As if there weren’t enough interesting things happening in the town of Summerfield, this week a citizen’s public records request revealed the specifics of a complaint that the Greensboro NAACP has filed against the town.

The complaint, which was filed with the State of North Carolina Civil Rights Division of the Human Relations Commission, accuses the town of a long history of discriminatory housing practices by not allowing lower-cost housing.

The complaint alleges that the town is in violation of the NC Fair Housing Act, and the complaint was also filed under a federal law with the US Department of Housing and Urban Development.

“The available housing stock in Summerfield is … substantially different than in the rest of the region,” it states. “More than 97 percent of homes in Summerfield are single-family dwellings, and according to the American Community Survey data there are no apartment dwellings in Summerfield. By contrast, 69 percent of homes in the Greensboro MSA are single-family homes and 24 percent are in multi-family dwellings. And the Summerfield median listed home price is more than $600,000, as compared to Greensboro’s median of approximately $300,000.”

The complaint adds that “Summerfield’s racial homogeny and relative affluence are no coincidence. Rather, they are the direct and intentional result of Summerfield’s long history of exclusionary zoning ordinances and housing policies … Summerfield has one of the most exclusionary and discrimination zoning ordinances in the country – an ordinance that, for decades. prohibited anything other than single-family homes, and still today allows a density of no more than one unit per acre. In fact, Summerfield has never approved the development of a single apartment complex.”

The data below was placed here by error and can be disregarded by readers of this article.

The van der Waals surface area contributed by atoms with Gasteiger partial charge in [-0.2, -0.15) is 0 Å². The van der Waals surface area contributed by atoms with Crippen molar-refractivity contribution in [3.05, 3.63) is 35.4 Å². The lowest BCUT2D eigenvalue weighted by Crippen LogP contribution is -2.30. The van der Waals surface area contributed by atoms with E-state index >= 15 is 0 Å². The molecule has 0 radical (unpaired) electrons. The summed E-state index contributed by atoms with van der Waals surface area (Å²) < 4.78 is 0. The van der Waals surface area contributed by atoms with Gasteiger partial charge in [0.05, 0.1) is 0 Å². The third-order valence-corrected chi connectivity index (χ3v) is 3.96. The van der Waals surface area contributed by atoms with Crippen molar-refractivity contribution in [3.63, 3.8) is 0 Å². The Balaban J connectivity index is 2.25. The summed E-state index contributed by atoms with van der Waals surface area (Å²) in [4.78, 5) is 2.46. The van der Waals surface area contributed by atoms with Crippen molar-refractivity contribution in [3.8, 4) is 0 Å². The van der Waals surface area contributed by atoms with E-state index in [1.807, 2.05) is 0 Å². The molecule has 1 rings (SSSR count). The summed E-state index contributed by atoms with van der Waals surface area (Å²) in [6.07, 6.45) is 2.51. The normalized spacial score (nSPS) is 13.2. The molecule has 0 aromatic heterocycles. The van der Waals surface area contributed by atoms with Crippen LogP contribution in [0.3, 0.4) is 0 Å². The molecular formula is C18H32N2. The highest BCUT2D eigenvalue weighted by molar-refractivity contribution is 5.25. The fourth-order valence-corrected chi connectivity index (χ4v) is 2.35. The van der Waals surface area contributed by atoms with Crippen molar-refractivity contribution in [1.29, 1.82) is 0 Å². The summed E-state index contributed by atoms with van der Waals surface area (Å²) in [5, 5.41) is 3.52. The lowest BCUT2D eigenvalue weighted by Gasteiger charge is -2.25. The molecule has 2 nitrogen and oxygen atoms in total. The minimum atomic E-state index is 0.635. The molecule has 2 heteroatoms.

The complaint also points to the town’s initial failure, in June of 2021, to allow developer David Couch’s proposal to create a residential development that would include housing that was more affordable.

It goes on to list a series of quotes of residents and leaders meant to show the town wanted to keep certain people from moving there.  For instance, one resident years ago at a Summerfield Town Council meeting expressed concern – regarding developments near the town –  that the growth of developments for lower income individuals was “get[ting] out of hand.”

The Town of Summerfield published a press release this week on the town’s website stating that the town “denies that it has engaged in any intentional, purposeful, or unlawful discrimination — and it specifically denies that its zoning practices are discriminatory in nature.”

It adds, “That complaint alleges that the Town has engaged in discriminatory housing practices. Those allegations are meritless; the Town Council takes its obligations seriously and has developed a Comprehensive Plan to ensure well-managed growth as Summerfield becomes an increasingly desirable place to live.”

Summerfield has hired the law firm of Maynard Nexsen to help provide the defense of its zoning policies and procedures.

The Human Rights Commission will now begin an investigation of the complaint to determine if there are any reasonable grounds to believe discriminatory housing practices have taken place.

It should take about three months for the commission to make a determination.